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Apple customers complain about iPhone 'touch disease'

Many Apple customers are reporting problems with their iPhones, saying the new 6 and 6 Plus models have what's being called "touch disease."

It happens when the screen freezes up and you can't reboot the phone, rendering the device useless.

Eric Lindstrom practically runs his entire business on his iPhone 6 Plus. He's a social media manager for several clients.

>> Read more trending stories  

"Approximately 10 months ago my touchscreen started acting very strange, totally unresponsive," he said. "And I'm getting the flicker now too, which is another evidence of the problem. The phone just starts to flash a white bar."

WSOC Action 9 found similar complaints all over social media.

Some customers are even suing Apple over it, accusing the company of fraud. They said the phones have a defect and that Apple knew about it.

Apparently, Apple designed earlier iPhones differently, but the company changed the design for the 6 and 6 Plus, a change that may have made those models more prone to touch disease.

CLICK HERE to read the lawsuit

Lindstrom said Apple told him to delete everything on his phone and add it all back on, one at a time. Not only was that a hassle, he said it didn't work.

He told WSOC Action 9 that Apple then tried to sell him a new touchscreen for $200. He declined.

"You know, first world problems I guess. I feel sort of bad about what I'm complaining about," Lindstrom said. But he also feels bad his phone doesn't work.

WSOC Action 9 reached out to Apple three times in the past 10 days, but the company has not responded.

Published reports claim that the company will give you a refurbished replacement if your iPhone is still under warranty. Hopefully, that one doesn't have "touch disease" too. If it's not under warranty, WSOC Action 9 is told the repair runs between $85 and $249.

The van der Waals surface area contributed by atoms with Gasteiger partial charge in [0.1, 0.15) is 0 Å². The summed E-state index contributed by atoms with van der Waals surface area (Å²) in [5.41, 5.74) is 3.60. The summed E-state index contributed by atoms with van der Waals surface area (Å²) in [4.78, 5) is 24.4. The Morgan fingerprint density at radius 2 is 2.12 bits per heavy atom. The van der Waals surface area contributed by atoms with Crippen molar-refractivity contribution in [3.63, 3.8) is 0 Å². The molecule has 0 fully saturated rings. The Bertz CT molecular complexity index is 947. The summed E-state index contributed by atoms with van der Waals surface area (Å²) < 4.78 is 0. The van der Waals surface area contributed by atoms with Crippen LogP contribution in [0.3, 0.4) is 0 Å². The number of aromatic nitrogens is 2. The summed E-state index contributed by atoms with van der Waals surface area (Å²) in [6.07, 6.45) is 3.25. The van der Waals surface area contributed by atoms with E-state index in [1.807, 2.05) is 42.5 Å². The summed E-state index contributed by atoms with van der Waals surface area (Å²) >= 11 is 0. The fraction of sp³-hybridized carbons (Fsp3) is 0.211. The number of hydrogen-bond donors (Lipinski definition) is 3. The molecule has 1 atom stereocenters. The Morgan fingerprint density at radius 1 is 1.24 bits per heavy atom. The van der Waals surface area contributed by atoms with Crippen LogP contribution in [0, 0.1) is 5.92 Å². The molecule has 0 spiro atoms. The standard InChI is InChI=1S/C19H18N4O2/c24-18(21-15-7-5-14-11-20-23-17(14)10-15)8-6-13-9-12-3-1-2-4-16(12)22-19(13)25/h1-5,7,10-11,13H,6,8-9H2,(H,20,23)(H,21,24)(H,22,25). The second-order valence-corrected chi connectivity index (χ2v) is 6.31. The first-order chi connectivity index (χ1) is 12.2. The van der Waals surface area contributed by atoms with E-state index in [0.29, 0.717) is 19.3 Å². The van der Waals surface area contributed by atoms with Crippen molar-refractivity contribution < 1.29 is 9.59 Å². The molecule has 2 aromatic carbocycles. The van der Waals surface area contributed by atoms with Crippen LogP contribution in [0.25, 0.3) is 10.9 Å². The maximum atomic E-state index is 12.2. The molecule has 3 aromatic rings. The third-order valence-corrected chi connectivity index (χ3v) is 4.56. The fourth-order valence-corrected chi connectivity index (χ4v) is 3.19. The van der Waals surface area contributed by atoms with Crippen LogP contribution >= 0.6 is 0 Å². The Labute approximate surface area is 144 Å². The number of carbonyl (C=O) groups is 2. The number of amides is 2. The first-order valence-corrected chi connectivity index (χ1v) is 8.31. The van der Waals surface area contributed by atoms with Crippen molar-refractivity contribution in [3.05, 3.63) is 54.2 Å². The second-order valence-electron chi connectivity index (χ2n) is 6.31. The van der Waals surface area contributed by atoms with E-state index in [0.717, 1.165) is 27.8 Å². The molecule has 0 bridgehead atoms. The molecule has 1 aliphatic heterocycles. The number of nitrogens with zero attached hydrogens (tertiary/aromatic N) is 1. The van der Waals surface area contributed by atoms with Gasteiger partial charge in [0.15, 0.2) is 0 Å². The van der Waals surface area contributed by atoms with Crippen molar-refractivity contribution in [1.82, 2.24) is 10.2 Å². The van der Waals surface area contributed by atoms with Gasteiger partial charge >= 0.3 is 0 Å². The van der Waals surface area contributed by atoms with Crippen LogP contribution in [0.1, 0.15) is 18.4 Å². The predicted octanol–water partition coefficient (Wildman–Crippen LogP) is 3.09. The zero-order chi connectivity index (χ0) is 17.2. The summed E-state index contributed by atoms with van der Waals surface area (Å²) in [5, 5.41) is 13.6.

Apple iOS 10 debuts emojis and fonts no one seems to like

Newer isn't always better.

If Twitter complaints are any indication, those who have updated their iPhones to iOS 10 don't like the the change in style of emojis and aren't sure what to make of the new font.

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The fuss comes as another problem users say they are having with iOS 10.

The new operating system, which began rolling out for users Tuesday, was met with complaints that it crashes devices.

Related: Apple responds to user complaints that iOS 10 crashes their iPhone

Aesthetically, some users are not happy with the new, bold font seen in different apps, especially the redesigned Apple Music application.

For some users, it's the redesign of emojis that is worse. 

The overhaul of Apple emojis comes after it was announced that the gun emoji would be replaced with a water pistol on the new OS.

Facebook co-founder donates $20M to stop Trump

Facebook co-founder Dustin Moskovitz doesn't normally make contributions in presidential elections — but when he does, he donates $20 million.

The billionaire and his wife are shelling out the cash to help stop Donald Trump from becoming president. The money will be split between multiple political groups, including some directly backing Hillary Clinton.

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Moskovitz's never-Trump donation also came with an endorsement for Clinton. He wrote, "The Republican Party, and Donald Trump in particular, is running on a zero-sum vision, stressing a false contest between their constituency and the rest of the world."

Moskovitz and his wife donate to less-political causes, as well, through their organization Good Ventures, which they founded in 2011 after pledging to give most of their money away.

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Attention, parents: 4 obscure apps you need to know about

Kids and teens will pick up the newest technology fast as they head back to school, and that means they could be using apps that could put them in danger without parents even realizing it. 

Facebook, Instagram and Snapchat are all popular, but WFXT uncovered obscure apps that should keep parents on alert. 

Robert Siciliano, online security expert with Hotspot Shield, said what you don't know can harm your kids.